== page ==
New Research Analyzes Children's Original Diagnoses of Autism Spectrum Disorder
A new study published in the February issue of the Journal of Child Psychology hints that children diagnosed with autism could grow out of the disorder. University of Connecticut researchers analyzed 34 children who had been diagnosed with autism spectrum disorder early on, but who no longer met the criteria for the disorder and lost all its symptoms. They used cognitive and observational tests to compare these 34 children with 34 classmates who were not autistic, reports the BBC. The result? The two groups of kids were nearly indistinguishable, and those who were at one point diagnosed with autism showed no signs of issues with language, face recognition, communication, or social interaction. The autistic children's original diagnoses were accurately reported, researchers found, leading them to believe that these children may have grown out of their disorders, or perhaps were compensating for their autism-related struggles, reports the BBC. The research is not conclusive, and there are many theories for the children's outcomes. "Although the diagnosis of autism is not usually lost over time, the findings suggest that there is a very wide range of possible outcomes," Thomas Insel, director of the National Institute of Mental Health, told BBC.
8 Unhealthy Vices to Extinguish Now
How are those resolutions going, two weeks in? Only 300-something days left to drop 30 pounds or quit smoking or become happier. While these positive, long-term goals are well intended—and we trust you can pull them off—why not tackle a couple short-term resolutions this month? Consider these seemingly-innocent health habits you can (and should) start crossing off your list:
Habit: Chewing on ice
Why it matters: "Pica" is a condition that causes people to crave and chew non-foods, like paper and ice. It's sometimes triggered by nutritional issues, such as iron-deficiency anemia, according to the National Institutes of Health. Chewing ice could also signal emotional troubles like stress or even obsessive-compulsive disorder. Not to mention: That crunching is likely annoying your nearby co-workers.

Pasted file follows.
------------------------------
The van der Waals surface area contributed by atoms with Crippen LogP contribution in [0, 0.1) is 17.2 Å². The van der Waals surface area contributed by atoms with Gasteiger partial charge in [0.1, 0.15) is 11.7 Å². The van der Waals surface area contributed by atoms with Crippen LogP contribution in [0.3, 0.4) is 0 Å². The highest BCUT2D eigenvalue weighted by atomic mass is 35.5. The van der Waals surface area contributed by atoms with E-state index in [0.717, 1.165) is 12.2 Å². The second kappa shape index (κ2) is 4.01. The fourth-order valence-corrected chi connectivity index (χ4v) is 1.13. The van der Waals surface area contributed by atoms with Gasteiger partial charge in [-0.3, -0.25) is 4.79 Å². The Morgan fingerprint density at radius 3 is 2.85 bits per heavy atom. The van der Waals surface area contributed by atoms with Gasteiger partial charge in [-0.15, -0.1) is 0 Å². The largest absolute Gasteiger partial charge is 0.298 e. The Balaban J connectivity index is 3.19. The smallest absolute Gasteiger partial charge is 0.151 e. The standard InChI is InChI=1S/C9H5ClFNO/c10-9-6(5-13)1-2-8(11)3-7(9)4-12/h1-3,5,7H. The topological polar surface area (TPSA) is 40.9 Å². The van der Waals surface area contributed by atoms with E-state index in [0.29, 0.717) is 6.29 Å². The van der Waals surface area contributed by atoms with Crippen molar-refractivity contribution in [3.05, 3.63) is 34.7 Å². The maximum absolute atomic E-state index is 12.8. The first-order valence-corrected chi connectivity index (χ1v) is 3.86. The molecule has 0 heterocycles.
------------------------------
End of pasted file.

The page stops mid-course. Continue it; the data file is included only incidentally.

How to stop: Make and order your beverages ice-free to avoid temptation. Bring it up with your doctor, too. She can determine if you have a nutritional deficiency, and if so, help you overcome it. If she suspects it's an anxiety issue, she may recommend cognitive behavioral therapy.
Why it matters: When you're stooped over as you stand, or slouched so far down in your seat that you're nearly falling off, your back muscles and ligaments have to work harder to keep you balanced. This struggle in your muscles can lead to back pain, fatigue, and headaches, among other issues.
How to stop: Practice makes perfect, and posture is no exception. When standing, check that your shoulders are back and relaxed, your chest is high, and your knees are relaxed—not locked. [Read more: 8 Unhealthy Vices to Extinguish Now]
Stomach Flu Survival Guide: Family Edition
It's high season for the so-called "stomach flu"—a viral form of gastroenteritis that causes vomiting as well as diarrhea, writes U.S. News blogger Tamara Duker Freuman.
Of note, the stomach flu is a misnomer: it's not actually caused by an influenza virus at all, but rather from an assorted variety of other viruses. Gastroenteritis caused by a rotavirus is more likely to affect kids, whereas both adults and kids are equally susceptible to gastroenteritis caused by highly-contagious noroviruses.
Health authorities across the country have been reporting that a new and particularly nasty strain of norovirus has been swiftly making its rounds throughout North America this year, affecting both adults and young children in equal measure. As a dietitian and mom whose entire family recently succumbed to this wretched 48-hour virus (all at once, I might add), I offer the following tips for survival.